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RVO and MDO Specs: Meet the New Law, Same as the Old Law

Last week, I mentioned that the Supreme Court's decision in State v. Foster had nullified the "second sentence" provided by Repeat Violent Offender and Major Drug Offender statutes.  Under those statutes, the trial judge could sentence a defendant to the maximum for the base felony, then impose an additional 1 to 10 years on top of that. 

Foster found no problem with imposing the maximum, but held that the additional sentence was barred.  The reasoning was pretty simple.  The statute permitted the court to impose more time only if it found both of the following:

(i) The terms so imposed are inadequate to punish the offender and protect the public from future crime, because the applicable factors under section 2929.12 of the Revised Code indicating a greater likelihood of recidivism outweigh the applicable factors under that section indicating a lesser likelihood of recidivism.

(ii) The terms so imposed are demeaning to the seriousness of the offense, because one or more of the factors under section 2929.12 of the Revised Code indicating that the offender's conduct is more serious than conduct normally constituting the offense are present, and they outweigh the applicable factors under that section indicating that the offender's conduct is less serious than conduct normally constituting the offense.

In short, the statute required a trial court to make "judicial findings of fact" before imposing the additional sentence, and thus violated Blakely.

Well, our legislature got to work and, on August 3, an amendment went into effect on RVO and MDO sentencing.  The new statute gives the trial court five criteria that must be met before giving the additional time.  Here are the last two:

(iv) The court finds that the prison terms imposed pursuant to division (D)(2)(a)(iii) of this section and, if applicable, division (D)(1) or (3) of this section are inadequate to punish the offender and protect the public from future crime, because the applicable factors under section 2929.12 of the Revised Code indicating a greater likelihood of recidivism outweigh the applicable factors under that section indicating a lesser likelihood of recidivism.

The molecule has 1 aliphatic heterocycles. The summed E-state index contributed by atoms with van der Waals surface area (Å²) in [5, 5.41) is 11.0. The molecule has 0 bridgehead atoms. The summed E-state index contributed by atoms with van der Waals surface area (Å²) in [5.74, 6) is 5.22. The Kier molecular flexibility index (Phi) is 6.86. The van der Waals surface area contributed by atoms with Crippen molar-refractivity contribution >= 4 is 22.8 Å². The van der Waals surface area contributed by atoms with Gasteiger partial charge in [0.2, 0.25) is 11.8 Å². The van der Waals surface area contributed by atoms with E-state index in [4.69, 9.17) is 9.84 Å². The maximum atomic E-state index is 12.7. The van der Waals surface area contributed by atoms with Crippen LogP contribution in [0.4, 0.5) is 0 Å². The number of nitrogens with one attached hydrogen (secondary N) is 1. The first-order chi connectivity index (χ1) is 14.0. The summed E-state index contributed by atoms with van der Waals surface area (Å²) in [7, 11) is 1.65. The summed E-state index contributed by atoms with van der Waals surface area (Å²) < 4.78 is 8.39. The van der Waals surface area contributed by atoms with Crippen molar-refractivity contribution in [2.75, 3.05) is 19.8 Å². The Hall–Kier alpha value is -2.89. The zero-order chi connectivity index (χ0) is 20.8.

(v) The court finds that the prison terms imposed pursuant to division (D)(2)(a)(iii) of this section and, if applicable, division (D)(1) or (3) of this section are demeaning to the seriousness of the offense, because one or more of the factors under section 2929.12 of the Revised Code indicating that the offender's conduct is more serious than conduct normally constituting the offense are present, and they outweigh the applicable factors under that section indicating that the offender's conduct is less serious than conduct normally constituting the offense.

Now, maybe it's just me, but it seems that other than a few additional words which don't affect anything, the new section is pretty much the same as the version that the Supreme Court struck down.  In fact, in the key parts, which I've bolded, they're identical:  both require the judge, before imposing the enhancement, to find that the base sentence wasn't sufficient to protect the public, and that it demeaned the seriousness of the crime.  If this didn't pass constitutional muster in February, it's pretty hard to see how the intervening time has changed anything.

Bottom line:  the new statute is every bit as unconstitutional as the old one was.   At least, the enhancement is.  Keep in mind that the trial court can impose the maximum base sentence for the RVO or MDO spec without making any findings.

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